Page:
Saturday, September 11, 2010

Well, That Didn't Work! Part II

<===We were extremely excited to see that the nylon sarcophagus was nearly 100% intact, even after all these hours!

Okay, here's the lowdown on my tent/bivy experience. I tried it the other night after the kids went to bed and everything had settled down. I said goodnight to Mrs. Guitar Ted and sauntered out into the back yard with my ThermoRest, down bag, and an LED torch lighting the way.

I was planning on using the empty stuff sack for my down bag and my Marmot PreCip jacket, all rolled up inside of it, as a pillow. I figured this would be the most likely scenario if I was on a "real" bikepacking trip.


<====After breaking the Eternal Seals, we were amazed at the interior of the sarcophagus. How could such a man of International Intrigue fit into such a tiny death bed? 

Anyway,  I "slid" into the tent, (and I mean slid!), zipped up, and settled in for the night. It didn't really seem all that bad at first. I had a decent flow of air over me, and I was coolish, which I took to be a good sign.

I did have a bit of trouble falling asleep though, drat that cup of late night coffee! I should know better! But, I did eventually nod off. It wasn't feeling all that great in terms of the pillow idea though. It was woefully undersized for where I like to place it and how high I like my head up. Still, I did actually fall completely asleep.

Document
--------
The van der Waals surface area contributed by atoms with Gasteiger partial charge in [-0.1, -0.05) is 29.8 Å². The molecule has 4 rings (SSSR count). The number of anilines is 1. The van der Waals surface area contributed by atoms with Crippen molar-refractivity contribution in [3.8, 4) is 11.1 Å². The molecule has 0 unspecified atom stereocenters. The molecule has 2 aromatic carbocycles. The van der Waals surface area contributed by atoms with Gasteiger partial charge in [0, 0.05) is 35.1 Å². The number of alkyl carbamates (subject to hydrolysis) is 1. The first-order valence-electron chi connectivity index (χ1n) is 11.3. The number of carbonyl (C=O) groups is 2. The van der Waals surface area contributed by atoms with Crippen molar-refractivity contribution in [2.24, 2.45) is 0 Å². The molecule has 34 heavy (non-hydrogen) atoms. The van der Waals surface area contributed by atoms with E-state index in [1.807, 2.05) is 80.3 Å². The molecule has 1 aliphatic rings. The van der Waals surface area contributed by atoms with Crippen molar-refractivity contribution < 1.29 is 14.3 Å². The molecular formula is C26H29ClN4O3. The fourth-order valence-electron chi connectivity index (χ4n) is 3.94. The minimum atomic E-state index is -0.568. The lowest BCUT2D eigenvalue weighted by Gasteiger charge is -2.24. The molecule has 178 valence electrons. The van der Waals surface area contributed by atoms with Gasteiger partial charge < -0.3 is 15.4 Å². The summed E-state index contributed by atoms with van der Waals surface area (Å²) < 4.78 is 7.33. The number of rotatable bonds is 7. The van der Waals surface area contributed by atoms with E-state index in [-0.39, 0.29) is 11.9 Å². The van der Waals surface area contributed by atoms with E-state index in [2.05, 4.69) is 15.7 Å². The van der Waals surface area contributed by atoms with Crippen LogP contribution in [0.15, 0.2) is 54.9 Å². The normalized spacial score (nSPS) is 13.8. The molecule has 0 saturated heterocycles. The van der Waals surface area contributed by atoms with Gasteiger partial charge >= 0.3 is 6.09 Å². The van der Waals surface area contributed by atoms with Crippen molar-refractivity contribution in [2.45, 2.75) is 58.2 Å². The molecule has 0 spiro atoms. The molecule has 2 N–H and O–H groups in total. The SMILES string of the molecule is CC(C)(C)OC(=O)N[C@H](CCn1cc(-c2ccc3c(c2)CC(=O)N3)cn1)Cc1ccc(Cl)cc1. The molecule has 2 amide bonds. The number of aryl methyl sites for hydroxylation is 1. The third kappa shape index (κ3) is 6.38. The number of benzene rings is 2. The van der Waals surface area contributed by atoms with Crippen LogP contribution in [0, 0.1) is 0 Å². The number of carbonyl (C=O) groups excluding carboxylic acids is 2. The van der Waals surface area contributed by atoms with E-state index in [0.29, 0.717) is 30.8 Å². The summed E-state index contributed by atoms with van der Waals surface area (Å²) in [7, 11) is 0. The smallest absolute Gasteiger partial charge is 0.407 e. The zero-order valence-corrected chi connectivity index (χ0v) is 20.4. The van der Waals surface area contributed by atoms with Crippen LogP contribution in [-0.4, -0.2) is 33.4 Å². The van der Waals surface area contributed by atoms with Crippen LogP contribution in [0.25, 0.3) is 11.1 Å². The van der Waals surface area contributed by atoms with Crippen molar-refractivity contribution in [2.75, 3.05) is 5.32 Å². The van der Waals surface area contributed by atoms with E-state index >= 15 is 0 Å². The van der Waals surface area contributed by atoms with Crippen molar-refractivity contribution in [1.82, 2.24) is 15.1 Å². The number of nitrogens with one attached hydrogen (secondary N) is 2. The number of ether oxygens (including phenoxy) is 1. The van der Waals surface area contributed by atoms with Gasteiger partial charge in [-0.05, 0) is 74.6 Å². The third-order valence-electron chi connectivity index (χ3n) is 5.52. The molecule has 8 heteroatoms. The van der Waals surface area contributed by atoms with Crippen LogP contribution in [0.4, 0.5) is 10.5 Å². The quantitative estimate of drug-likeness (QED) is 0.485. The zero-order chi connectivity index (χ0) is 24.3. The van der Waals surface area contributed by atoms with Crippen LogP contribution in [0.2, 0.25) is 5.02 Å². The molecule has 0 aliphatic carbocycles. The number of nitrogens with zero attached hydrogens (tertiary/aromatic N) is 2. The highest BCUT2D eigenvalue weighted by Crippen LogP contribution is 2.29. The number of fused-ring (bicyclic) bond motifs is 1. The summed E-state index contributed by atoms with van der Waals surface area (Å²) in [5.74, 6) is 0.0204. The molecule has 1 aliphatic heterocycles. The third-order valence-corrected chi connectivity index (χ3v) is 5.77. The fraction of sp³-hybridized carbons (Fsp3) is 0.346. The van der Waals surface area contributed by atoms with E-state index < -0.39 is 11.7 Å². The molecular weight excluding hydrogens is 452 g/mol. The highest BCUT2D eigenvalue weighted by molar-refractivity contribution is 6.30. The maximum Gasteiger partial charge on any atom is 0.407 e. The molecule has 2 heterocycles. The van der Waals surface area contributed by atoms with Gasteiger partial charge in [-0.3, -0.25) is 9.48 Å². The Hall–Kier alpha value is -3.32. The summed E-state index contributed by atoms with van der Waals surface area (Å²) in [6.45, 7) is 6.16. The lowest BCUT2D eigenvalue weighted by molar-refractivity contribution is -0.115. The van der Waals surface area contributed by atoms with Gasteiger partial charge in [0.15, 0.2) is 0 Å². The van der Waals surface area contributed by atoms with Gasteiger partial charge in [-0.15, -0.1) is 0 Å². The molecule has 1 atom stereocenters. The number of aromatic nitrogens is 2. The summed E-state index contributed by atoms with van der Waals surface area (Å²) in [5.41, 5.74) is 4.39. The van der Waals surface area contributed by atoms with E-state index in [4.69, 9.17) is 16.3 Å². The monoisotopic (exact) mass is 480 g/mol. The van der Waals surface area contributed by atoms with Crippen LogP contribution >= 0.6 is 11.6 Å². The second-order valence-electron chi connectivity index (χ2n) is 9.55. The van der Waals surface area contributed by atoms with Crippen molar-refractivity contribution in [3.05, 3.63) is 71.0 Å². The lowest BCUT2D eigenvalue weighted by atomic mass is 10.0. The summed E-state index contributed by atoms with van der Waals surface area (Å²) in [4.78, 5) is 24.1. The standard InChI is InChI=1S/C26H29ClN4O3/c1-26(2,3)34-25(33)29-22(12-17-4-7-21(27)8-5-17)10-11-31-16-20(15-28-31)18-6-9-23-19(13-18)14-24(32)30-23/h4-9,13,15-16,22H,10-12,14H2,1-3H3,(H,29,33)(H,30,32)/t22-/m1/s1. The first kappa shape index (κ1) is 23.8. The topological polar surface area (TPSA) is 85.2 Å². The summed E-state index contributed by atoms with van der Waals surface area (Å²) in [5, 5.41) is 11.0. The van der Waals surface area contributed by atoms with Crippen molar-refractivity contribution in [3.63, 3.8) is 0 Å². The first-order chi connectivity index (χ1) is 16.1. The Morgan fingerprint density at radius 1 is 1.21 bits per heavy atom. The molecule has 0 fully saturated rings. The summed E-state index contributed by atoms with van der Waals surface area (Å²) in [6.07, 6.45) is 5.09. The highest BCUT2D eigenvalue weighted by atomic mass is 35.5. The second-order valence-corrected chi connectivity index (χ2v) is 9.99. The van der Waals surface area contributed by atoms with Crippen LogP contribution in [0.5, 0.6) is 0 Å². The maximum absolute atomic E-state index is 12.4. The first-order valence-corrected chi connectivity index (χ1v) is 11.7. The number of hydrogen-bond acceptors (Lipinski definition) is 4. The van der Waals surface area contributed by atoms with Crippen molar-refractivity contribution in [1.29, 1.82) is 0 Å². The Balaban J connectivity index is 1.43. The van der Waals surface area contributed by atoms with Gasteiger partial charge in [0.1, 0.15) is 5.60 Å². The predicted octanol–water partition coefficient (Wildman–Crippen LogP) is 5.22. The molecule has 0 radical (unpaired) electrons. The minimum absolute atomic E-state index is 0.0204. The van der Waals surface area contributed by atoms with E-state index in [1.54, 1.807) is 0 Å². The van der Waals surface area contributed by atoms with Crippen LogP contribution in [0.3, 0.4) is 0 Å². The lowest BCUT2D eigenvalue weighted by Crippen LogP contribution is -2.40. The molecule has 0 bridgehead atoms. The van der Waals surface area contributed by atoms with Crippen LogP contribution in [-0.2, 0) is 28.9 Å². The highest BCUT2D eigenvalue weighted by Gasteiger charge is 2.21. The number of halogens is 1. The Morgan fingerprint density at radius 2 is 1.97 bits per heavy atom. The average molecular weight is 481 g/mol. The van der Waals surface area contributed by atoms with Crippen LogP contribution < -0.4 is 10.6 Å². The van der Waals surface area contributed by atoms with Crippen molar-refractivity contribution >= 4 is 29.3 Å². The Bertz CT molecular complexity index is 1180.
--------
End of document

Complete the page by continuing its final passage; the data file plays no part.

Then, at about 2:30am, I woke up with a start. I had the sensation of being under a cover and suffocating. I wasn't, but my heart was pounding and I was damp with sweat. The air in the tent was stifling and I needed to open the door up. I decided to prop the outer door up and allow the air to get in there as well. This felt much better, but by this time, I was fed up with the pillow deal, and I needed to relieve myself anyway. I bailed out at 3am and went into the house.

Okay, so I needed a better pillow and better ventilation. But here is the rub: It was 57 degrees out last night. 57! If it were summer, this tent would be waaay too hot. I can't imagine using it during a summer like we just had. High humidity, low winds, and high temps would be no good for this tent and I.

I will be trying it some more, but I am hoping for some colder weather as well. For warmer temps? I'm thinking a tarp tent. But what about bugs?

Got any recommendations folks?

17 comments:

Jay Dub said...

If you didn't want to just go with a straight up tarp, I would recommend a MSR Hubba. There are different varieties of that tent thought so don't let the first price you see throw you off. I don't necessarily get claustrophobic but I can sit up and carry on in it, and it's got a nice sized vestibule...

Ben said...

Tough to beat an Outdoor reasearch Bug Bivy and some sort of tarp tent. I'm pretty happy so far with my Golite Eden so far as well. It depends on how light versus how comfortable you want to be.

Doug Idaho said...

Yea, that tent looks way to small for you...think you need something you can sit up in.

I know I do....it is nice to be able to change clothes in a tent without being a contortionist. Eat the extra pound or so and get something bigger.

Cellarrat said...